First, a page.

Comparison of Bone Mineral Density Changes During Tx With Risperidone or Aripiprazole in Adolescents

This study has been completed.
Sponsor:
Collaborator:
Bristol-Myers Squibb
Information provided by:
Creighton University
ClinicalTrials.gov Identifier:
NCT00573716
First received: December 12, 2007
Last updated: August 3, 2011
Last verified: August 2011
  Purpose

This study examines if the use of antipsychotic medications might contribute to an interruption in bone mineral development and/or a reduction in bone mineral content in adolescents.


Condition
Psychiatry

Study Type: Observational
Study Design: Observational Model: Case Control
Time Perspective: Retrospective
Official Title: A Comparison of Bone Mineral Density Changes During Treatment With Risperidone or Aripiprazole in Adolescents

Resource links provided by NLM:


Further study details as provided by Creighton University:

Primary Outcome Measures:
  • That compared to risperidone, pediatric aripiprazole therapy is not associated with hyperprolactinemia and reduced bone mineral content and/or altered bone metabolism [ Time Frame: This is a 2-visit study ] [ Designated as safety issue: No ]

Estimated Enrollment: 60
Study Start Date: October 2006
Study Completion Date: October 2009
Primary Completion Date: June 2009 (Final data collection date for primary outcome measure)
Groups/Cohorts
1
15 subjects who are taking aripiprazole monotherapy
2
15 subjects who are taking Risperidone therapy
3
30 healthy volunteers with an ethnicity, sex, and pubertal stage match of subjects taking aripiprazole monotherapy and Risperidone therapy

Detailed Description:

Studies have shown that some antipsychotic medications, including Risperdal, can increase prolactin levels in both adult and pediatric populations. Prolactin is a hormone made by the central nervous system. The main function of prolactin is to regulate lactation in females. However, having too much prolactin over time can interrupt bone mineral accrual and a decrease in bone density. Since peak bone mass is reached during adolescents, this is a key determinant of a lifetime risk of osteoporosis. On the other hand, there ahve been no reports of increased prolactin using Abilify. In fact, in adults Abilify has been shown to normalize or even lower prolactin levels. In this study, we will compare the amount of prolactin and bone mineral density of adolescents who take Risperdal or Abilify with bone mineral density of adolescents who do nto take antipsychotic medications. We will also compare the amount of prolactin and bone mineral density of adolescents who take Risperdal with those who take Abilify. This study will also help us to learn about the relationship between medications, prolactin levels, sex steroids, and bone formation markers in adolescents.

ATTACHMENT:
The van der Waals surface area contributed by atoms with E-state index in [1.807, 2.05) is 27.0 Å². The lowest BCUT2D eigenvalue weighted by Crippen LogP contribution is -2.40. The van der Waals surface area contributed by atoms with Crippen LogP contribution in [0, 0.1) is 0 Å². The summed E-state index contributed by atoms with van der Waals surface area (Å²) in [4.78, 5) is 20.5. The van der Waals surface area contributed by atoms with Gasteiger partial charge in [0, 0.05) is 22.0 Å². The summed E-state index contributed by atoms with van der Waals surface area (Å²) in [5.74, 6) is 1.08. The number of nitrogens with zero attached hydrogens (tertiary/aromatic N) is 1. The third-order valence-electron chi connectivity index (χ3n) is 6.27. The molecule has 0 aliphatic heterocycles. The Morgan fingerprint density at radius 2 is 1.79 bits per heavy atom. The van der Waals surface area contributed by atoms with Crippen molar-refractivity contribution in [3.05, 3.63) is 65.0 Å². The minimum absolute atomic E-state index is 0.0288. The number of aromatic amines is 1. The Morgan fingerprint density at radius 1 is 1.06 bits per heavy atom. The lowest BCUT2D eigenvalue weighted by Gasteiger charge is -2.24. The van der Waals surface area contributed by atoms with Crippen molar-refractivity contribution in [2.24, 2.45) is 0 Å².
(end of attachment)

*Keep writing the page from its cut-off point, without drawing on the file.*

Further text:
Eligibility

Ages Eligible for Study:   11 Years to 17 Years
Genders Eligible for Study:   Both
Accepts Healthy Volunteers:   Yes
Sampling Method:   Non-Probability Sample
Study Population

Subjects will be recruited from psychiatry clinic and community resources

Criteria

Inclusion Criteria:

  • Between the ages of 11 and 17 years
  • Females and males on aripiprazole or risperidone monotherapy for minimum one year
  • Within 10th and 90th percentile for height and weight

Exclusion Criteria:

  • Pregnancy
  • Chronic illness such as asthma, inflammatory bowel disease, rheumatoid disorders or cystic fibrosis, on chronic systemic steroid therapy for past 12 months
  • Menstrual irregularities secondary to excessive physical activity
  • History of anorexia nervosa and/or bulimia nervosa
  • Subjects on hormonal contraception
  Contacts and Locations
Choosing to participate in a study is an important personal decision. Talk with your doctor and family members or friends about deciding to join a study. To learn more about this study, you or your doctor may contact the study research staff using the Contacts provided below. For general information, see Learn About Clinical Studies.

Please refer to this study by its ClinicalTrials.gov identifier: NCT00573716

Locations
United States, Nebraska
Creighton Department of Psychiatry
Omaha, Nebraska, United States, 68131
Sponsors and Collaborators
Creighton University
Bristol-Myers Squibb
Investigators
Principal Investigator: Sriram Ramaswamy, M.D. Creighton University
  More Information

No publications provided

Responsible Party: Sriram Ramaswamy, M.D., Assistant Professor of Psychiatry, Creighton University
ClinicalTrials.gov Identifier: NCT00573716     History of Changes
Other Study ID Numbers: 06-14240
Study First Received: December 12, 2007
Last Updated: August 3, 2011
Health Authority: United States: Institutional Review Board

Keywords provided by Creighton University:
bone mineral content
aripiprazole monotherapy
risperidone monotherapy

Additional relevant MeSH terms:
Aripiprazole
Risperidone
Antipsychotic Agents
Central Nervous System Agents
Central Nervous System Depressants
Dopamine Agents
Dopamine Antagonists
Molecular Mechanisms of Pharmacological Action
Neurotransmitter Agents
Pharmacologic Actions
Physiological Effects of Drugs
Psychotropic Drugs
Serotonin Agents
Serotonin Antagonists
Therapeutic Uses
Tranquilizing Agents

ClinicalTrials.gov processed this record on October 21, 2014